Before Boeing cut into the first learning aircraft, the team conducted an age exploration piece, which looked at both the material condition of the planes and sought to understand how internal components could best be reached from the outside when the modifications begin. On the material condition piece, Sears said the two planes looked “actually very good” and “better than we would have expected,” given the condition of some of the other Super Hornets that have come through Boeing’s Cecil Field for depot maintenance work.
On the accessibility piece, he said it was a mixed bag.
“We thought we were going to have to remove wings to gain access to some locations to do the [service life extension program] mods. We proved that we were not going to have to do that, which is great – that’s both a lot of effort in terms of turnaround time and duration as well as the opportunity to introduce risk,” he said.
“We did learn we were going to have to remove some fuel cells to gain access, and while that’s not great news, it allows us to plan for it and get ahead of it in the supply chain.”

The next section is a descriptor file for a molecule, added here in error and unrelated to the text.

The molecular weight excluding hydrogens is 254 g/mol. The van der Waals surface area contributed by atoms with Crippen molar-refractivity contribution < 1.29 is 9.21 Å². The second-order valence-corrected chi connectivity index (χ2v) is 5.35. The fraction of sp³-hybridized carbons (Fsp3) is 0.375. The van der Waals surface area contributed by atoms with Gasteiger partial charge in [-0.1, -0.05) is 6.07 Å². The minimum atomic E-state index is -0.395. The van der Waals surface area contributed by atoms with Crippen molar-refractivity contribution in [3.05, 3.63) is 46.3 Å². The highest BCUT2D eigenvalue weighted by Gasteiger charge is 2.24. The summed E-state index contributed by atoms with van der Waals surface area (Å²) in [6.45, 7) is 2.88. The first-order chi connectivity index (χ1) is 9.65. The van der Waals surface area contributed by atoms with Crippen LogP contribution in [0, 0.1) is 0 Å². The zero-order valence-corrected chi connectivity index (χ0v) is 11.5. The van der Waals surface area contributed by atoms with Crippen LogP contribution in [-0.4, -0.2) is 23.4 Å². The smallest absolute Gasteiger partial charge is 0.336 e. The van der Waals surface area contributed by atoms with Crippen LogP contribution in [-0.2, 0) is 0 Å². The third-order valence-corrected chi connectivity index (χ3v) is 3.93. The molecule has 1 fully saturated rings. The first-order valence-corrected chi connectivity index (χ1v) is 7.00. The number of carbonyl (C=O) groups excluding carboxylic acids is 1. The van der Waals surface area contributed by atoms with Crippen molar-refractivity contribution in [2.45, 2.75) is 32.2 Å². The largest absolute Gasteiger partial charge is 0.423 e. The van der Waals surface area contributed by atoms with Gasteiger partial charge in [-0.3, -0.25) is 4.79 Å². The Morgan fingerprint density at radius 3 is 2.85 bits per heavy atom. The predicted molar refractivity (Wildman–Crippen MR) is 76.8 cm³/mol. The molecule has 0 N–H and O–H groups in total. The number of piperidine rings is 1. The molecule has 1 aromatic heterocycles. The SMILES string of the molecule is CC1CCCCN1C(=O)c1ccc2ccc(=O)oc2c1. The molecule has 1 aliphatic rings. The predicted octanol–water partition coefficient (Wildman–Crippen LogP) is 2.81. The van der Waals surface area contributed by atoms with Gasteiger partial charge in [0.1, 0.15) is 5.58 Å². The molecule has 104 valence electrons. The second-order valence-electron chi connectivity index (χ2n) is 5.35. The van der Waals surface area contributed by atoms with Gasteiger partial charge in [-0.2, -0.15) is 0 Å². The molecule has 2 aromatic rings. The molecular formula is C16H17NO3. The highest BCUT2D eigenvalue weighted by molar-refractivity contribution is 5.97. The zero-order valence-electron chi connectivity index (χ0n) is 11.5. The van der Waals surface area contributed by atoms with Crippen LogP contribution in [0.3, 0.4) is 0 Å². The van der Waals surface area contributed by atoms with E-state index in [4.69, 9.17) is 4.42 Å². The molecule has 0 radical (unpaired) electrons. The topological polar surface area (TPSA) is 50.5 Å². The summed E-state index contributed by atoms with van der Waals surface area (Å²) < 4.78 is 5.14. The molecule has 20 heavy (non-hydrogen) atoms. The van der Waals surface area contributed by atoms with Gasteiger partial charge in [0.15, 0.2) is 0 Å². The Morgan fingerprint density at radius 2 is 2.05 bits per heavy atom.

Now that the first plane has been torn apart, the company is looking for signs of other damage not predicted in the assessment program, which would then be analyzed and potentially added into the work package if it is likely to be a prevalent problem.
Even as this learning process is still underway, the company is already ordering materials and getting the production facility set up for the first aircraft’s induction, which now appears to be set for April 2018.
Four airplanes will come in for the SLM work in calendar year 2018, and those will be worked on in St. Louis, where the company also builds new Super Hornets. Having the life-extension work take place near the production engineering team leverages a lot of experience, and it also provides more options if material is delivered late, or the first couple planes require unplanned work.